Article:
Nowadays, bands offer up more clothing changes, better special effects and elaborate pyrotechnics (like Kylie Minogue's many shows) but they usually pale compared to a band in its prime not needing to rely on tricks and other foolishness so much as their talent and hard work. As such a show, I think it was worth rating of Recommended to fans of music and highly recommended to fans of the band itself. They broke up later after all sorts of drama but this was one of the first darlings of the MTV age and they rode it a long way before falling apart to artistic and individual differences.
Picture: Journey: Live In Houston 1981: The Escape Tour was presented in the original 1.33:1 ratio full frame color it was shot in at the Summit in Houston, TX on 11/6/1981. The camera work was okay with numerous cuts to try and present the band as more active than they were with the lion's share of screen time going to Steve Perry. The lighting was simple and it largely worked to convey the mood of the music. There was some grain but the blacks looked clean and if I didn't know better, I'd have thought it looked more recently shot. The minimal pattern noise and other issues were not a problem and the remastering of the concert was very good looking.
Sound: The audio offered up a choice of either a 5.1 Dolby Digital Surround track or a 2.0 PCM (pulse Code Modulated) track. To my ears, the 5.1 track was superior with some solid separation as remixed by Allan Sides. The band was really playing their songs without the common lip synching that many early concerts had used to sound "better" (more like the albums and tapes). The dynamic range was better than I recall it being on MTV by a wide margin and the roar of the crowd was usually kept to a minimum throughout the songs. In short, it sounded very good for a concert and extremely good compared to other releases from that long ago.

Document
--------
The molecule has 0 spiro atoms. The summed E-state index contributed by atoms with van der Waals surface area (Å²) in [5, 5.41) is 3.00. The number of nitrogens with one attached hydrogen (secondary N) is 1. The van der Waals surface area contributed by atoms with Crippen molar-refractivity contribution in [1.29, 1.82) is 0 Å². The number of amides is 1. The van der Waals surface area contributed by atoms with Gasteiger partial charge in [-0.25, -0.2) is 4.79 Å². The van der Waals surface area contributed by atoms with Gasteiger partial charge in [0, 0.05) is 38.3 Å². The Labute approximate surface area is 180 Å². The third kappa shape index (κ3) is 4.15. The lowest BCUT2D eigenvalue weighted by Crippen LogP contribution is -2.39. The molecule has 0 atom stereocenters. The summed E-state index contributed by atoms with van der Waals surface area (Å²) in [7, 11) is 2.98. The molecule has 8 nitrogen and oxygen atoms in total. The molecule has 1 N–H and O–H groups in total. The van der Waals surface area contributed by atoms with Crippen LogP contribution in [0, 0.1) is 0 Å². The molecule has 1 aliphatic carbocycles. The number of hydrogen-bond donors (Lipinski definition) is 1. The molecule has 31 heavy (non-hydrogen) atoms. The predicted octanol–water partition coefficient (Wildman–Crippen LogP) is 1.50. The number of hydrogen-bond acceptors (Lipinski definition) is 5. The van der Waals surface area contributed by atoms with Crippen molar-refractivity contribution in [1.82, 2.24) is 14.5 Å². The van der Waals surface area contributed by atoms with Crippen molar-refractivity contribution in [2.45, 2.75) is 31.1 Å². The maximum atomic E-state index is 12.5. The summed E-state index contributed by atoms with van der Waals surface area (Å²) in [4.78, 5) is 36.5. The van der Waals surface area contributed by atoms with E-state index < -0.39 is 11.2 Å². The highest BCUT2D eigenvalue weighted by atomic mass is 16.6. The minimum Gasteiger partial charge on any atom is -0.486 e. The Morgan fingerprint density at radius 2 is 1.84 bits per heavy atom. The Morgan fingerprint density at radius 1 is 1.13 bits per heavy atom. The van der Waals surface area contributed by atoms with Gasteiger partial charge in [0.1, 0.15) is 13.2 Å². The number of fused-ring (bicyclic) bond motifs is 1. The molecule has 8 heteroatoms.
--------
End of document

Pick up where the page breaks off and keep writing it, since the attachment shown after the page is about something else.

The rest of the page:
Extras: Unlike so many older concerts, the producers went out of their way to provide some value adding extras. First up was the lengthy music CD included in the two disc set. For the price, that means you get an audio version of the show essentially for free. There were also about 11 minutes of interviews from a variety of sources taken around the time of the concert, a slide show, a short promo reel for the album, and the original credits as they aired on MTV. The set was enclosed in a folding package and had a 16 page booklet with some cool pictures, a picture of a ticket stub from the concert, and some artwork.
Final Thoughts: Journey: Live In Houston 1981: The Escape Tour was not a perfect concert DVD set but it came pretty darned close for those of us who remember Journey when they were at their peak. If you listen to the 80's radio station in any large city in the country, you'll hear Journey all the time given their dominant status at the time of the concert in the early 1980's. The technical matters were all well handled and I appreciated the quality and care that went into making this the best DVD set possible with a surprising array of extras for such an older concert.
Fans of music on DVD might appreciate some of the following selections too:
New Order, Tori Amos, Kylie Minogue, X, Pat Benatar, Selena, Cher, Galaxy 500, Sarah Brightman, Berlin, ZZ Top, Great Kat, Love & Rockets, and Everything But The Girl.